The following section is for pH ONLY. Contact of hydrofluoric acid to a dissolved oxygen electrode destroys it.

Regeneration is the term used for bringing an electrode back into working order after being unusable.  This can be due to desensitization of the glass bulb from drying out or damage from a harsh application process.  The regeneration theory is based upon removal of the damaged/dry outer surface of the bulb using hydrofluoric acid to uncover a clean new glass layer.

Be very careful in following all recommended safety procedure while handling hydrofluoric acid and consult the MSDS.  Eye protection, gloves, and a good lab coat are necessities to provide crucial seconds before any splashed or spilled acid reaches your skin and starts to burn.  Confirm that a hydrofluoric-resistant container (e.g. NOT glass) is being used.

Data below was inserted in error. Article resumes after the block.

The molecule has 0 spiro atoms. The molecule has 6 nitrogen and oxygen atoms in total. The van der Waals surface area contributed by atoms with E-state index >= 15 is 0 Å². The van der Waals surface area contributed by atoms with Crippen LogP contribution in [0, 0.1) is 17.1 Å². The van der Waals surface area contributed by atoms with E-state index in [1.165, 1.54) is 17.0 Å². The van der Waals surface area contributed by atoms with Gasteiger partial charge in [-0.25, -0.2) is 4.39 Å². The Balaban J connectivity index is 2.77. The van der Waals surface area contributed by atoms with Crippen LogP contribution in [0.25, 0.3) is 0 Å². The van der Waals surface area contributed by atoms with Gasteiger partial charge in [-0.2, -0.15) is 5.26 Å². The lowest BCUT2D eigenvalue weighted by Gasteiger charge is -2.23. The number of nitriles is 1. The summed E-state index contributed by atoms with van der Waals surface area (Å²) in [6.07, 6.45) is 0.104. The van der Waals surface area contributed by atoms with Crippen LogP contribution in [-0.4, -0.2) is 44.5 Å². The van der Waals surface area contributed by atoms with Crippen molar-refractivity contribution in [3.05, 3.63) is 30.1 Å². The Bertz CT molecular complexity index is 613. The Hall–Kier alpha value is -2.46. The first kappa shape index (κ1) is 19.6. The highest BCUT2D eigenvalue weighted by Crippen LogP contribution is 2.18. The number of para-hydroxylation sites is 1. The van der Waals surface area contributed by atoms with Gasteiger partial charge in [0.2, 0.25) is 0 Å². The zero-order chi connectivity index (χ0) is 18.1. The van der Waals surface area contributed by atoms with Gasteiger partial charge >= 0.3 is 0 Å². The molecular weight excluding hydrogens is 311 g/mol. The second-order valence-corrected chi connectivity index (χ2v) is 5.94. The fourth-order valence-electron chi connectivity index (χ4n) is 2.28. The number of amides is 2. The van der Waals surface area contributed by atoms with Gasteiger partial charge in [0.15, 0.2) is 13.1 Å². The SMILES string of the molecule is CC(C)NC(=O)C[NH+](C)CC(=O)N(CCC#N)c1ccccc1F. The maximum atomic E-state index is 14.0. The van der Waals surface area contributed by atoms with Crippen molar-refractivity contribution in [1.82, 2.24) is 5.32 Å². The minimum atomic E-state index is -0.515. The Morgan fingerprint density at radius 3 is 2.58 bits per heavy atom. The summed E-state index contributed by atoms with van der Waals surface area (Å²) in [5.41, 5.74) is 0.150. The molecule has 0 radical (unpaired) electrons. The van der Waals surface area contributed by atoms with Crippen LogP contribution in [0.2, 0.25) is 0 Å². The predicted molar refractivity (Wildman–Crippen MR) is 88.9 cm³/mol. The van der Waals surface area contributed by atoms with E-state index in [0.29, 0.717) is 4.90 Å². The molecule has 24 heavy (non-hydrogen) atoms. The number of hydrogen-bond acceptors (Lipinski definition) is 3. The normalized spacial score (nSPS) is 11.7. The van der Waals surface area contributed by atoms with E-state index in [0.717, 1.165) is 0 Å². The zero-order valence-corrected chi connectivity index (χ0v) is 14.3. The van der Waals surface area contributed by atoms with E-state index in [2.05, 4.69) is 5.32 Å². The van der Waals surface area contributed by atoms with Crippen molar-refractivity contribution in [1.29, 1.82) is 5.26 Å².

Dip the bulb (and only the bulb) into 0.1M hydrofluoric acid for at most two minutes.  Rinse the electrode with distilled water and place in pH 7 buffer for 1 hour.  Store electrode in electrolyte solution (3M KCL) overnight before calibration.


STs Dissolved Oxygen Sensor and Electrode

Freshly cleaned STs Series Dissolved Oxygen sensor.

Next Steps

Hopefully, the electrode is now as good as new!  If, however, none of these steps lead to acceptable functioning of the electrode then the electrode must be replaced.  If the electrode failed significantly faster than expected, please email us with the details of the application process being measured as we may be able to recommend alternate solutions or provide advice on extending electrode life in the future.  You deserve the best and we will provide that.